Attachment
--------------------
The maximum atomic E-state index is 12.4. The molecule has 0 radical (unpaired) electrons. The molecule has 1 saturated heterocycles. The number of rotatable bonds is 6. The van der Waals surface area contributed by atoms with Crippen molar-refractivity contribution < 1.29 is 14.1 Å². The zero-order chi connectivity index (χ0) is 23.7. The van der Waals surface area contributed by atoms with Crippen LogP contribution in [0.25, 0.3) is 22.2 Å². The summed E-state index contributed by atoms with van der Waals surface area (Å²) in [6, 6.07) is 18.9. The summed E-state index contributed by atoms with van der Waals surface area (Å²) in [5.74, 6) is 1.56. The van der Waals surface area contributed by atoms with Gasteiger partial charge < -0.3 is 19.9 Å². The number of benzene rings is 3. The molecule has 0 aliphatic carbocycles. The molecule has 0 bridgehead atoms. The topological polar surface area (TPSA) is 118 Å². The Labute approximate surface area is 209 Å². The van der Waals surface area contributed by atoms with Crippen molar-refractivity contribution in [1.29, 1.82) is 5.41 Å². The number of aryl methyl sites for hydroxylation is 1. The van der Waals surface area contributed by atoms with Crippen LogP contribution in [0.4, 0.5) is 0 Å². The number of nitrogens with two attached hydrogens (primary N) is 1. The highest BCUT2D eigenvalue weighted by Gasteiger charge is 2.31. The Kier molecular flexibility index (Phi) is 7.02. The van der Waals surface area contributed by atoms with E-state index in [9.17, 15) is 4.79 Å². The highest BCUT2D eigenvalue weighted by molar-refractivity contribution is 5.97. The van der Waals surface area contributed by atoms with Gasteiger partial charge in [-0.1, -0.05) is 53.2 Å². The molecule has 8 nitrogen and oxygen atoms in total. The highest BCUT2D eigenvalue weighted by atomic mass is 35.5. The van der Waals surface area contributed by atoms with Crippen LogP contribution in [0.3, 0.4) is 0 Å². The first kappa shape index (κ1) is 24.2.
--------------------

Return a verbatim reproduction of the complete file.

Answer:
The maximum atomic E-state index is 12.4. The molecule has 0 radical (unpaired) electrons. The molecule has 1 saturated heterocycles. The number of rotatable bonds is 6. The van der Waals surface area contributed by atoms with Crippen molar-refractivity contribution < 1.29 is 14.1 Å². The zero-order chi connectivity index (χ0) is 23.7. The van der Waals surface area contributed by atoms with Crippen LogP contribution in [0.25, 0.3) is 22.2 Å². The summed E-state index contributed by atoms with van der Waals surface area (Å²) in [6, 6.07) is 18.9. The summed E-state index contributed by atoms with van der Waals surface area (Å²) in [5.74, 6) is 1.56. The van der Waals surface area contributed by atoms with Gasteiger partial charge < -0.3 is 19.9 Å². The number of benzene rings is 3. The molecule has 0 aliphatic carbocycles. The molecule has 0 bridgehead atoms. The topological polar surface area (TPSA) is 118 Å². The Labute approximate surface area is 209 Å². The van der Waals surface area contributed by atoms with Crippen molar-refractivity contribution in [1.29, 1.82) is 5.41 Å². The number of aryl methyl sites for hydroxylation is 1. The van der Waals surface area contributed by atoms with Crippen LogP contribution in [0.4, 0.5) is 0 Å². The number of nitrogens with two attached hydrogens (primary N) is 1. The highest BCUT2D eigenvalue weighted by Gasteiger charge is 2.31. The Kier molecular flexibility index (Phi) is 7.02. The van der Waals surface area contributed by atoms with E-state index in [9.17, 15) is 4.79 Å². The highest BCUT2D eigenvalue weighted by molar-refractivity contribution is 5.97. The van der Waals surface area contributed by atoms with Gasteiger partial charge in [-0.1, -0.05) is 53.2 Å². The molecule has 8 nitrogen and oxygen atoms in total. The highest BCUT2D eigenvalue weighted by atomic mass is 35.5. The van der Waals surface area contributed by atoms with Crippen LogP contribution in [0.3, 0.4) is 0 Å². The first kappa shape index (κ1) is 24.2.